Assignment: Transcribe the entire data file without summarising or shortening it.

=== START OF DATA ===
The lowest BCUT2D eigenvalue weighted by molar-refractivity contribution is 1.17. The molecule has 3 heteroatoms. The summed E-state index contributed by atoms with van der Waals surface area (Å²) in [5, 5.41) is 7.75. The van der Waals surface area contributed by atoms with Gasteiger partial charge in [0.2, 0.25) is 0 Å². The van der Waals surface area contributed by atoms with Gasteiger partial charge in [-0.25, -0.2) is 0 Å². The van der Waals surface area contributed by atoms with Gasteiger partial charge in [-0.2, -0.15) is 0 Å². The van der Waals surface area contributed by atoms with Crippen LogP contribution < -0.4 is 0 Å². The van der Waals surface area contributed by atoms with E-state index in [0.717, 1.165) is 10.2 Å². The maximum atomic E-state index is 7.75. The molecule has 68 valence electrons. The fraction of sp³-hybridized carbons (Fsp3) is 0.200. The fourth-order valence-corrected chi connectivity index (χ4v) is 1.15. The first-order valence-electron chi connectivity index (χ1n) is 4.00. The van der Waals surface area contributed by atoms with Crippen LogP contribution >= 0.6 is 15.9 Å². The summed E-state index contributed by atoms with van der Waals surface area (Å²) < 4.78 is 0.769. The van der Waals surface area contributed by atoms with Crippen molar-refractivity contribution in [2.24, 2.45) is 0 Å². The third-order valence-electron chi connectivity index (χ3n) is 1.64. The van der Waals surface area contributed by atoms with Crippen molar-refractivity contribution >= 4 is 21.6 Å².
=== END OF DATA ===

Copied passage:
The lowest BCUT2D eigenvalue weighted by molar-refractivity contribution is 1.17. The molecule has 3 heteroatoms. The summed E-state index contributed by atoms with van der Waals surface area (Å²) in [5, 5.41) is 7.75. The van der Waals surface area contributed by atoms with Gasteiger partial charge in [0.2, 0.25) is 0 Å². The van der Waals surface area contributed by atoms with Gasteiger partial charge in [-0.25, -0.2) is 0 Å². The van der Waals surface area contributed by atoms with Gasteiger partial charge in [-0.2, -0.15) is 0 Å². The van der Waals surface area contributed by atoms with Crippen LogP contribution < -0.4 is 0 Å². The van der Waals surface area contributed by atoms with E-state index in [0.717, 1.165) is 10.2 Å². The maximum atomic E-state index is 7.75. The molecule has 68 valence electrons. The fraction of sp³-hybridized carbons (Fsp3) is 0.200. The fourth-order valence-corrected chi connectivity index (χ4v) is 1.15. The first-order valence-electron chi connectivity index (χ1n) is 4.00. The van der Waals surface area contributed by atoms with Crippen LogP contribution >= 0.6 is 15.9 Å². The summed E-state index contributed by atoms with van der Waals surface area (Å²) < 4.78 is 0.769. The van der Waals surface area contributed by atoms with Crippen molar-refractivity contribution in [2.24, 2.45) is 0 Å². The third-order valence-electron chi connectivity index (χ3n) is 1.64. The van der Waals surface area contributed by atoms with Crippen molar-refractivity contribution >= 4 is 21.6 Å².